A New York Civil Liberties Union "town hall" is coming to Lockport at the end of the month.

The organization is hosting a series of town halls across the state. The town hall in Lockport is scheduled for 6 p.m. Feb. 25 at Lockport Public Library, first floor.

Jake Martinez, director of youth programs for NYCLU, said the organization has hosted eight town halls across New York state informing students and residents about various issues that threaten civil rights in education. 

Martinez said the town hall in Lockport will focus on Lockport City School District's newly activated facial and object recognition surveillance system and a proposed statewide moratorium on use of the technology in schools. State Assembly Member Monica Wallace, D-Lancaster, has made passage of her bill a priority this legislative session. 

The forum will focus on the impacts of facial recognition technology, problems and issues associated with it and the rights of students in schools. 

"I don’t think you lose all of your rights when you go into the school building," Martinez asserted. 

Surveillance technology isn't the most effective way to increase security and make students feel more secure, he added.

"These tools are really not answering the bigger problem, which is the school climate issue," Martinez said. "I think that is where we need to get at the heart of the issue."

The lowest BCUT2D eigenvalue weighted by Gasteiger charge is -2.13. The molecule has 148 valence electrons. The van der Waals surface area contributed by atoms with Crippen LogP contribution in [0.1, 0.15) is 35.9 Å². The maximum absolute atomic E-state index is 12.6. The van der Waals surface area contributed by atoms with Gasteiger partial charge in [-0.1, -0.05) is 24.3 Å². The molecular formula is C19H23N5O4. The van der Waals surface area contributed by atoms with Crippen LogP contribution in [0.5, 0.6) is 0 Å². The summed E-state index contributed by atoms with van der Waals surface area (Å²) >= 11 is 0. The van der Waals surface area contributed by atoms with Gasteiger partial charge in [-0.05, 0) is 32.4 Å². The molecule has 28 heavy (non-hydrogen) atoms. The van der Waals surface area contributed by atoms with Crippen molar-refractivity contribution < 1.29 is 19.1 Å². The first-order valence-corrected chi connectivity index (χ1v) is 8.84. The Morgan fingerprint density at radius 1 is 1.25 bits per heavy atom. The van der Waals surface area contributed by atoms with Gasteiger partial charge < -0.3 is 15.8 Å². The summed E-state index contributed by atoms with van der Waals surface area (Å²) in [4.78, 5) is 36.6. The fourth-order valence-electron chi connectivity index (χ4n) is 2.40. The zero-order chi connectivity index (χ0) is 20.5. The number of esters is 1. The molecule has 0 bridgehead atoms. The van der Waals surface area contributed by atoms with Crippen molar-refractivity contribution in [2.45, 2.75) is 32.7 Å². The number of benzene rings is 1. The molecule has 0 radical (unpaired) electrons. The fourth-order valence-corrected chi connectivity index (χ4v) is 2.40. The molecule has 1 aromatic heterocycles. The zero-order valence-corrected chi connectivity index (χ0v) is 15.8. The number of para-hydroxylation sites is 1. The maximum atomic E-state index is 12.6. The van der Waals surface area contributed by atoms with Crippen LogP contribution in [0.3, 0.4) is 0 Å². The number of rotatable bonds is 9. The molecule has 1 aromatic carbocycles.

Martinez said a different way that schools could make students feel comfortable is to focus more on counselors and peer mediators.

Attendance to the NYCLU town hall at the library is limited to about 60 people. Anyone who's interested in attending is asked to visit nyclu.org/en/lockporttownhall

LCSD on Jan. 2 activated the first facial and object recognition-capable surveillance system in a public school district in New York state.

The district spent $1.4 million of the $4.2 million allocated to it through the New York’s Smart Schools Bond Act to acquire and install the system, one of the first of its kind in any American school. The system relies on the Aegis software suite created by Canadian-based SN Technologies.

The facial recognition software works by using a database of flagged individuals and sending an alert to district personnel when a flagged person is detected on school property. The object recognition feature would reportedly detect 10 types of guns and alert certain district personnel, as well as law enforcement, if a weapon is detected.

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